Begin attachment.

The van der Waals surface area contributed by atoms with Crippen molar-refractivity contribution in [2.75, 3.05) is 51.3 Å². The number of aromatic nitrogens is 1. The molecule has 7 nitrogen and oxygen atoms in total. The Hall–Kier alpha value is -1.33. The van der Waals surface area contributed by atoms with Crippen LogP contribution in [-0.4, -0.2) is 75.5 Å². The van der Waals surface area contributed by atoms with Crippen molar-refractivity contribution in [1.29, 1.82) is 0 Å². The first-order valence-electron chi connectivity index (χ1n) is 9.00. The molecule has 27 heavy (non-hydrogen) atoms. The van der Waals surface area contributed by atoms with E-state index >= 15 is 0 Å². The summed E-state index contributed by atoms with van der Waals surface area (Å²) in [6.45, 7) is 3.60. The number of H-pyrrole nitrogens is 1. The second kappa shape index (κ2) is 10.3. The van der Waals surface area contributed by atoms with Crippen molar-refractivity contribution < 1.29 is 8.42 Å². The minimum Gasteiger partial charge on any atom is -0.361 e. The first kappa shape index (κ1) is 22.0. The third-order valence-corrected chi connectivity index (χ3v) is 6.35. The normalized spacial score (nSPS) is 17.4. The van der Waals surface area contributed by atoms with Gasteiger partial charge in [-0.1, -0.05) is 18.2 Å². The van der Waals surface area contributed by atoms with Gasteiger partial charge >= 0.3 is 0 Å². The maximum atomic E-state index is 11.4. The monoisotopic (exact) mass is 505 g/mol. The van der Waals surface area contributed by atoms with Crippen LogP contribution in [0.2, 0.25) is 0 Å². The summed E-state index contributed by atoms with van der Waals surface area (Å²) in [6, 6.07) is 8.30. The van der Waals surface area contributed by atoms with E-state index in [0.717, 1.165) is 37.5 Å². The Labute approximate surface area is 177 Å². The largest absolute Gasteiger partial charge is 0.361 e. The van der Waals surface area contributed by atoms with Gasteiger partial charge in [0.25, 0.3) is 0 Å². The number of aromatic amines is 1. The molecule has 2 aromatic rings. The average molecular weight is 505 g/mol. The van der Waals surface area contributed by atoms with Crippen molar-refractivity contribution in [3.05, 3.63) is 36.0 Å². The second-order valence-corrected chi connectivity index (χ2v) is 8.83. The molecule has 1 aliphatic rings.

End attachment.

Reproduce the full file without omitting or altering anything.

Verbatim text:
The van der Waals surface area contributed by atoms with Crippen molar-refractivity contribution in [2.75, 3.05) is 51.3 Å². The number of aromatic nitrogens is 1. The molecule has 7 nitrogen and oxygen atoms in total. The Hall–Kier alpha value is -1.33. The van der Waals surface area contributed by atoms with Crippen LogP contribution in [-0.4, -0.2) is 75.5 Å². The van der Waals surface area contributed by atoms with Crippen molar-refractivity contribution in [1.29, 1.82) is 0 Å². The first-order valence-electron chi connectivity index (χ1n) is 9.00. The molecule has 27 heavy (non-hydrogen) atoms. The van der Waals surface area contributed by atoms with E-state index >= 15 is 0 Å². The summed E-state index contributed by atoms with van der Waals surface area (Å²) in [6.45, 7) is 3.60. The number of H-pyrrole nitrogens is 1. The second kappa shape index (κ2) is 10.3. The van der Waals surface area contributed by atoms with Crippen molar-refractivity contribution < 1.29 is 8.42 Å². The minimum Gasteiger partial charge on any atom is -0.361 e. The first kappa shape index (κ1) is 22.0. The third-order valence-corrected chi connectivity index (χ3v) is 6.35. The normalized spacial score (nSPS) is 17.4. The van der Waals surface area contributed by atoms with Gasteiger partial charge in [-0.1, -0.05) is 18.2 Å². The van der Waals surface area contributed by atoms with Gasteiger partial charge >= 0.3 is 0 Å². The maximum atomic E-state index is 11.4. The monoisotopic (exact) mass is 505 g/mol. The van der Waals surface area contributed by atoms with Crippen LogP contribution in [0.2, 0.25) is 0 Å². The summed E-state index contributed by atoms with van der Waals surface area (Å²) in [6, 6.07) is 8.30. The van der Waals surface area contributed by atoms with E-state index in [0.717, 1.165) is 37.5 Å². The Labute approximate surface area is 177 Å². The largest absolute Gasteiger partial charge is 0.361 e. The van der Waals surface area contributed by atoms with Gasteiger partial charge in [0.25, 0.3) is 0 Å². The number of aromatic amines is 1. The molecule has 2 aromatic rings. The average molecular weight is 505 g/mol. The van der Waals surface area contributed by atoms with Crippen molar-refractivity contribution in [3.05, 3.63) is 36.0 Å². The second-order valence-corrected chi connectivity index (χ2v) is 8.83. The molecule has 1 aliphatic rings.